The Honourable Kamla Persad-Bissessar, Prime Minister of the
Republic of Trinidad and Tobago deposited the Instrument of Ratification
on behalf of this country on 25th September, 2013. This took place during
the High-Level Treaty event on the margins of the 67th Session of the
United Nations General Assembly.
With this act of depositing its Instrument of Ratification, Trinidad and
Tobago formally expressed its consent to be bound by the provisions of
the Arms Trade Treaty and contributed towards the 50 ratifications
required for its entry into force.
When did the Arms Trade Treaty enter into force?
The ATT entered into force on 24th December 2014.
The entry into force of the ATT means that international arms transfers
must comply with a set of provisions to reduce human suffering caused
by irresponsible and unregulated trade. These provisions, among other
things, make it illegal to transfer weapons if there is a risk that they will
be used to violate international human rights law or international
humanitarian law, including due to acts of gender-based violence.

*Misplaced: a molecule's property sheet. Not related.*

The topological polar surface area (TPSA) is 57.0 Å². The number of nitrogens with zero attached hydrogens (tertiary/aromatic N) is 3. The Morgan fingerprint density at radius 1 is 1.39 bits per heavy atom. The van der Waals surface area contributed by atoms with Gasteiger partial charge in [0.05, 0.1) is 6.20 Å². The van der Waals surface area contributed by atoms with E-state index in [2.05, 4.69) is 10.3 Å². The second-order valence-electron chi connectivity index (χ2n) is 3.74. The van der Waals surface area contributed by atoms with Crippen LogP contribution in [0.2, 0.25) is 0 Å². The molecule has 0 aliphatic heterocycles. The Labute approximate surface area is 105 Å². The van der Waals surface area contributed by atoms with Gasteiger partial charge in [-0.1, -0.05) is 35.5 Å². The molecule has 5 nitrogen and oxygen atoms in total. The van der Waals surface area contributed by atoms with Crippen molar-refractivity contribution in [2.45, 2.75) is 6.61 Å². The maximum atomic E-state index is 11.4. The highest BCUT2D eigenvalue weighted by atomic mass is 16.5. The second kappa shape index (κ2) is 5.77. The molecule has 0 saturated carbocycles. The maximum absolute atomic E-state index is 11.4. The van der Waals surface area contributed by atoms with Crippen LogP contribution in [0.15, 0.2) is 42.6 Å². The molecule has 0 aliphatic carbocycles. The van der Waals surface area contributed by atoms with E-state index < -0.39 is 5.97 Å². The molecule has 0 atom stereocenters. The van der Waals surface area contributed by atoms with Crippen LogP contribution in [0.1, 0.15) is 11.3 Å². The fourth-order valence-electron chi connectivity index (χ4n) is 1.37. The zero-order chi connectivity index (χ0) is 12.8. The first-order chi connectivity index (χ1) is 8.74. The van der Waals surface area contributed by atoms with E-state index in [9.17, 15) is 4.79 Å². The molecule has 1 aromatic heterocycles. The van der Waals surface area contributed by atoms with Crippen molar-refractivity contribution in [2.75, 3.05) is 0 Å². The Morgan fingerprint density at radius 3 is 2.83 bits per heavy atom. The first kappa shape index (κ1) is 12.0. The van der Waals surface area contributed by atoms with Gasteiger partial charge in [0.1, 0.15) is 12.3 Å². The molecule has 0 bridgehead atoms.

Why should Trinidad and Tobago host the Seat of the
Arms Trade Treaty Secretariat?
The Government of Trinidad and Tobago is confident that Port of Spain
possesses all the attributes for the location of the Secretariat of the ATT
which, as emphasised in Article 18, paragraph 1, is intended to "...assist
States Parties in the effective implementation of this Treaty" when
• Potential to constitute a positive force for the achievement of the
overall objectives of the ATT, including universality, eradicating the
illicit trade in conventional arms, preventing diversion and promoting
cooperation, transparency and responsible action by States Parties
in the international trade in conventional arms;
• Siting the Secretariat in Trinidad and Tobago contributes to adherence
to the principle of equitable geographic distribution in the location of
international organisations and will reflect the new geopolitical
diversity of our globe;